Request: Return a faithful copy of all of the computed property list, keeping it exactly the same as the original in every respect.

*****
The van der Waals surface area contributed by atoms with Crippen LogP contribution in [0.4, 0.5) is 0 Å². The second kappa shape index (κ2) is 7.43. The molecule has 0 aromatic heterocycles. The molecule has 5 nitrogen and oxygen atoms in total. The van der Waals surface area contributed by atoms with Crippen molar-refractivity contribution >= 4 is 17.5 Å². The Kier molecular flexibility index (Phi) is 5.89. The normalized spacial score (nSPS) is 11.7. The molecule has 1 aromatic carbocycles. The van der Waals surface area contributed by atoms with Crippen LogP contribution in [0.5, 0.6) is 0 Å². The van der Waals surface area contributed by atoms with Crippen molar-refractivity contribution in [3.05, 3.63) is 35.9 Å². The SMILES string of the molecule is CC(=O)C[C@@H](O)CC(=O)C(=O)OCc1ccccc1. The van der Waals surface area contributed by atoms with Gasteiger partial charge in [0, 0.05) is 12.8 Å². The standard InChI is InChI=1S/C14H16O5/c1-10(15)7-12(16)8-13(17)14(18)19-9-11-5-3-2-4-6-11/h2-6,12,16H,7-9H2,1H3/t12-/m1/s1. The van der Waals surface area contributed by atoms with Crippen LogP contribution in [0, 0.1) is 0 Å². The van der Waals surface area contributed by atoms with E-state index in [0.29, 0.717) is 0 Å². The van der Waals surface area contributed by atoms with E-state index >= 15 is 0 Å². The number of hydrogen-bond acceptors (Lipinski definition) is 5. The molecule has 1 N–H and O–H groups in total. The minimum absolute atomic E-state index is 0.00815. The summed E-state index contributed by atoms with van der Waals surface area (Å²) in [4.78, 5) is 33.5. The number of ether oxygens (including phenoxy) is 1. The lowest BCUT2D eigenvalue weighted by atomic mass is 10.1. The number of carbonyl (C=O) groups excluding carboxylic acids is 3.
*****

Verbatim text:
The van der Waals surface area contributed by atoms with Crippen LogP contribution in [0.4, 0.5) is 0 Å². The second kappa shape index (κ2) is 7.43. The molecule has 0 aromatic heterocycles. The molecule has 5 nitrogen and oxygen atoms in total. The van der Waals surface area contributed by atoms with Crippen molar-refractivity contribution >= 4 is 17.5 Å². The Kier molecular flexibility index (Phi) is 5.89. The normalized spacial score (nSPS) is 11.7. The molecule has 1 aromatic carbocycles. The van der Waals surface area contributed by atoms with Crippen LogP contribution in [0.5, 0.6) is 0 Å². The van der Waals surface area contributed by atoms with Crippen molar-refractivity contribution in [3.05, 3.63) is 35.9 Å². The SMILES string of the molecule is CC(=O)C[C@@H](O)CC(=O)C(=O)OCc1ccccc1. The van der Waals surface area contributed by atoms with Gasteiger partial charge in [0, 0.05) is 12.8 Å². The standard InChI is InChI=1S/C14H16O5/c1-10(15)7-12(16)8-13(17)14(18)19-9-11-5-3-2-4-6-11/h2-6,12,16H,7-9H2,1H3/t12-/m1/s1. The van der Waals surface area contributed by atoms with Crippen LogP contribution in [0, 0.1) is 0 Å². The van der Waals surface area contributed by atoms with E-state index in [0.29, 0.717) is 0 Å². The van der Waals surface area contributed by atoms with E-state index >= 15 is 0 Å². The number of hydrogen-bond acceptors (Lipinski definition) is 5. The molecule has 1 N–H and O–H groups in total. The minimum absolute atomic E-state index is 0.00815. The summed E-state index contributed by atoms with van der Waals surface area (Å²) in [4.78, 5) is 33.5. The number of ether oxygens (including phenoxy) is 1. The lowest BCUT2D eigenvalue weighted by atomic mass is 10.1. The number of carbonyl (C=O) groups excluding carboxylic acids is 3.